FNC Shows Obama's Iran Flip-Flop, Colmes 'Might' Talk to Hitler

Wednesday's Hannity and Colmes showed viewers clips of Barack Obama making contradictory statements from Sunday and Tuesday about whether Iran was a serious threat, with the Illinois Senator on Sunday saying "they don't pose a serious threat to us," but on Tuesday saying "Iran is a grave threat." Pollster Frank Luntz also sparred with FNC's liberal co-host Alan Colmes over whether it would be wise to meet with dictators like Mahmoud Ahmadinejad and Adolf Hitler, and got Colmes to admit that "I might" meet with Hitler. Luntz: "Would you talk to Hitler?" Colmes: "It would depend upon the circumstances. ... I might." (Transcript follows)

The segment began with a clip of Democratic Governor and Obama supporter Bill Richardson talking about Obama's desire to "talk to the Iranian leaderhip," and the clip of Obama talking about Iran were soon played, as they had been played on the previous night's show:

BARACK OBAMA CLIP #1, DATED MAY 18: Iran, Cuba, Venezuela, these countries are tiny compared to the Soviet Union. They don't pose a serious threat to us.

OBAMA CLIP #2, DATED MAY 18: Iran, they spend 1/100th of what we spend on the military. I mean, if Iran ever tried to pose a serious threat to us, they wouldn't stand a chance.

OBAMA CLIP #3, DATED MAY 20: Iran is a grave threat. It has an illicit nuclear program. It supports terrorism across the regions and militias in Iraq. It threatens Israel's existence. It denies the Holocaust.

GOP pollster Frank Luntz appeared as a guest and reported that he had found that "90 percent of Americans actually see Iran as a threat," and contended that "what Obama just said is absolutely opposed to what the vast majority of Americans -- Republicans and Democrats alike -- would support."

As he and Colmes argued over the wisdom of Obama talking to Ahmadinejad, Luntz asked: "Would you have talked to Adolf Hitler?"

Colmes resisted answering the question directly as he focused on denying that Hitler and Ahmadinejad are comparable. Colmes: "I don't buy the Hitler analogy. ... Iran does not have expansionist powers. Iran hasn't taken over Czechoslovakia. Iran hasn't taken over other countries."

Luntz later returned to the subject, and got Colmes to admit that he "might" be willing to meet with Hitler:

LUNTZ: Yeah, but Alan, it sounds to me like you'd talk to Hitler.

COLMES: I didn't say that, Frank.

LUNTZ: Then deny it. Then say you wouldn't.

COLMES: Hitler had expansionist ideas. Hitler was given Czechoslovakia. Iran has not gone into other countries. Iran has not shown a desire to expand.

HANNITY: Iran's threatening to wipe Israel off the map.

COLMES: And I don't buy that every tin pot dictator gets to be Hitler.

LUNTZ: Alan, yes or no. Alan, yes or no. Would you talk to Hitler?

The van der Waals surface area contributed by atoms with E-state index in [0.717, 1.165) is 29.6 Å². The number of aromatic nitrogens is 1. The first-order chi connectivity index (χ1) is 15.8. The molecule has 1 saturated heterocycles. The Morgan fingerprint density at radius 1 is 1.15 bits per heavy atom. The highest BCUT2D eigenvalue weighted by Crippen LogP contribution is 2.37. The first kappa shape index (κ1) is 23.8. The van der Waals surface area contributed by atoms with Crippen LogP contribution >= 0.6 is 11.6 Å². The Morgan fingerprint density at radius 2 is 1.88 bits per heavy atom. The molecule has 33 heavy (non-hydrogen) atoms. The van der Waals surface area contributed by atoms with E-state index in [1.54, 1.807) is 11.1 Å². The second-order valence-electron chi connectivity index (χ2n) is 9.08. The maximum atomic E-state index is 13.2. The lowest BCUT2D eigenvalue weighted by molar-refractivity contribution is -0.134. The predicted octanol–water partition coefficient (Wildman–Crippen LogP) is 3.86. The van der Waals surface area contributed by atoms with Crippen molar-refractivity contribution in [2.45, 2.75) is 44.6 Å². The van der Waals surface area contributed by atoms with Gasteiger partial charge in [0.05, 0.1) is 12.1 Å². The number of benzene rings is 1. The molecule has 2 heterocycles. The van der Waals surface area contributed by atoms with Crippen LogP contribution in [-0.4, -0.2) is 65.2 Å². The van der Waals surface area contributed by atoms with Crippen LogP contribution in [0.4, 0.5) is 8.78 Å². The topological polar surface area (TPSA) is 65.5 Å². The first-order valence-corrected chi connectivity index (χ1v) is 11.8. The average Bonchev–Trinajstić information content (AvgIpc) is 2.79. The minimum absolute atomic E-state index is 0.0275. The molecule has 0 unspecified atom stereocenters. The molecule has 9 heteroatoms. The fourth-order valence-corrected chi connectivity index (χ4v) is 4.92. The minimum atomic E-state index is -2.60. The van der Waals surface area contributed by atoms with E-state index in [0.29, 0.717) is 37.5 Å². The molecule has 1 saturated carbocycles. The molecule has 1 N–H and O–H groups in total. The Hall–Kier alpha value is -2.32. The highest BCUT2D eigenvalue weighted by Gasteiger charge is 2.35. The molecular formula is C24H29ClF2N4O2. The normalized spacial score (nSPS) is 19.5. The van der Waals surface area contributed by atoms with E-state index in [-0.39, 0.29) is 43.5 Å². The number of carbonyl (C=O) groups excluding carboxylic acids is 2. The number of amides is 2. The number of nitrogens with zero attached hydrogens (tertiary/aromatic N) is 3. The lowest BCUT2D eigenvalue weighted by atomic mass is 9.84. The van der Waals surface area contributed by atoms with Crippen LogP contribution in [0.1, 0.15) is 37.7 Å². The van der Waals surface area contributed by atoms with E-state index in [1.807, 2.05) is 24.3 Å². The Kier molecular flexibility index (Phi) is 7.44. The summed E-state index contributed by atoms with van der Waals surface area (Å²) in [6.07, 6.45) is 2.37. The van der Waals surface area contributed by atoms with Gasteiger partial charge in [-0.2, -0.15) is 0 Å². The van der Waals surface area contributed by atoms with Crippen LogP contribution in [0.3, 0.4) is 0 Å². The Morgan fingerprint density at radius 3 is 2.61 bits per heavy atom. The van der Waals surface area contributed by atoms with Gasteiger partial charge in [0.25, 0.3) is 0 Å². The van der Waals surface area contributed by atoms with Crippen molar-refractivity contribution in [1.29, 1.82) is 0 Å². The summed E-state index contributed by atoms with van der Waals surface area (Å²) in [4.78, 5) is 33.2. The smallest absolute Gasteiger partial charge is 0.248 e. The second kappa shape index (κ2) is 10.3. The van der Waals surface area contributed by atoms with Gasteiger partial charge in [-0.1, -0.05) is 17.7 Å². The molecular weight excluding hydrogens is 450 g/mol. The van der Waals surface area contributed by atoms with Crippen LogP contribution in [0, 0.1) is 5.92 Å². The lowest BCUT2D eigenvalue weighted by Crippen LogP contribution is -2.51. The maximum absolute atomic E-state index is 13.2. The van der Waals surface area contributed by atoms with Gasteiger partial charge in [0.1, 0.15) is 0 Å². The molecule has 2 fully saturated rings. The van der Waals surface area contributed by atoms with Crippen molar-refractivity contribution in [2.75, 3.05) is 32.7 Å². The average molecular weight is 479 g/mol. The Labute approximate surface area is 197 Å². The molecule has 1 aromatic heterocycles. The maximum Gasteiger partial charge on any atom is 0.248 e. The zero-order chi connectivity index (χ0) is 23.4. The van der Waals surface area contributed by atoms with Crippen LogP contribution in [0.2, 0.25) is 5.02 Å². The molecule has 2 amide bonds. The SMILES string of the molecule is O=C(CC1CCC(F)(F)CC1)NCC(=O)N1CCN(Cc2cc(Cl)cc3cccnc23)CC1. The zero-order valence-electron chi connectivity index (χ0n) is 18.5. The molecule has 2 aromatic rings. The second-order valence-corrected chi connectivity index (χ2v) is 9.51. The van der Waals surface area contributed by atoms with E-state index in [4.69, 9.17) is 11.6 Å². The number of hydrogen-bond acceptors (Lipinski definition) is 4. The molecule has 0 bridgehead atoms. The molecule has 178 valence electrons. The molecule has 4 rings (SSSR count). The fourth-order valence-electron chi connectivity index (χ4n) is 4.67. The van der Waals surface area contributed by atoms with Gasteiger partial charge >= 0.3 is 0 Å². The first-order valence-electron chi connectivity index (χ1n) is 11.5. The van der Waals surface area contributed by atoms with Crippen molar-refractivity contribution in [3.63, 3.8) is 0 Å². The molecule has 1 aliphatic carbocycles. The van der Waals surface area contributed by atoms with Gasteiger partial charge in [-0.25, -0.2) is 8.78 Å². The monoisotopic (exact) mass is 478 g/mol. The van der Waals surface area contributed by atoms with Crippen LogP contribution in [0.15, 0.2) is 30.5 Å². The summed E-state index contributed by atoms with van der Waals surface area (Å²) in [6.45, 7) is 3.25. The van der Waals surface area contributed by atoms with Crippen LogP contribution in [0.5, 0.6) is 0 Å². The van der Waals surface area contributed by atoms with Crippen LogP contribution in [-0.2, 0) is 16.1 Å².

COLMES: It would depend upon the circumstances.

LUNTZ: So you might? So you might?

COLMES: I might. I'm not there. I can't answer that. I'm not in that situation.

Below is a complete transcript of the segment from the Wednesday, May 22 Hannity and Colmes, with critical portions in bold:

GOVERNOR BILL RICHARDSON (D-NM), FROM THE MAY 21 FOX AND FRIENDS: Throughout my career, I've talked to a lot of bad guys. You know, I have talked to Castro. I think you don't talk to Ahmadinejad, you talk to some of the moderate clerics. But, you know, I'm going to be in Puerto Rico and-

STEVE DOOCY, FOX AND FRIENDS: But, Governor, doesn't, Governor, doesn't Senator Obama want to talk to Ahmadinejad?

RICHARDSON: He wants to talk to the Iranian leadership, he wants to talk to North Korea, but he wants diplomatic preparation before doing that.

ALAN COLMES: That was New Mexico Governor Bill Richardson sounding like he might be distancing himself from Barack Obama's recent comments on Iran and Cuba, and critics are calling Obama's plan to meet with these rogue world leaders, they're calling it appeasement politics. But with all this back and forth, has the Illinois Senator lost track of his position? Well, I'll explain in a moment, but take a listen.

BARACK OBAMA CLIP #1, DATED MAY 18: Iran, Cuba, Venezuela, these countries are tiny compared to the Soviet Union. They don't pose a serious threat to us.

OBAMA CLIP #2, DATED MAY 18: Iran, they spend 1/100th of what we spend on the military. I mean, if Iran ever tried to pose a serious threat to us, they wouldn't stand a chance.

OBAMA CLIP #2, DATED MAY 20: Iran is a grave threat. It has an illicit nuclear program. It supports terrorism across the regions and militias in Iraq. It threatens Israel's existence. It denies the Holocaust.

COLMES: With us now, pollster Frank Luntz. By the way, the next sentence was Barack Obama saying, "It's because of the Bush and McCain policy of fighting an endless war in Iraq and refusing to pursue direct diplomacy with Iran. They're the ones who have not dealt with Iran wisely." I don't see a contradiction there. As Kirsten Powers pointed out last night, in the first statement, he was comparing the threat of Iran to what had been the Soviet Union.

FRANK LUNTZ: Well, let's take a look at both statements. First, Bill Richardson and then Barack Obama. The public wants diplomacy, and that's where Obama's in the right place, that they want you to talk first and negotiate before shooting. But when I say talk, they want you to try to use the international community to reach out more than this administration has done, to try to find some sort of common ground. And that word "diplomacy" is very important, because the American people don't think that they've had that much with this administration. However, what Obama just said about Iran not being a threat, we finished a survey for the Sega Foundation not long ago. And we found that 90 percent of Americans actually see that Iran is a threat. And among those, the vast majority believe that that gentleman that you're watching right now on the screen would absolutely use nuclear weapons at least against Israel, our most important ally. And so what Obama just said is absolutely opposed to what the vast majority of Americans -- Republicans and Democrats alike -- would support.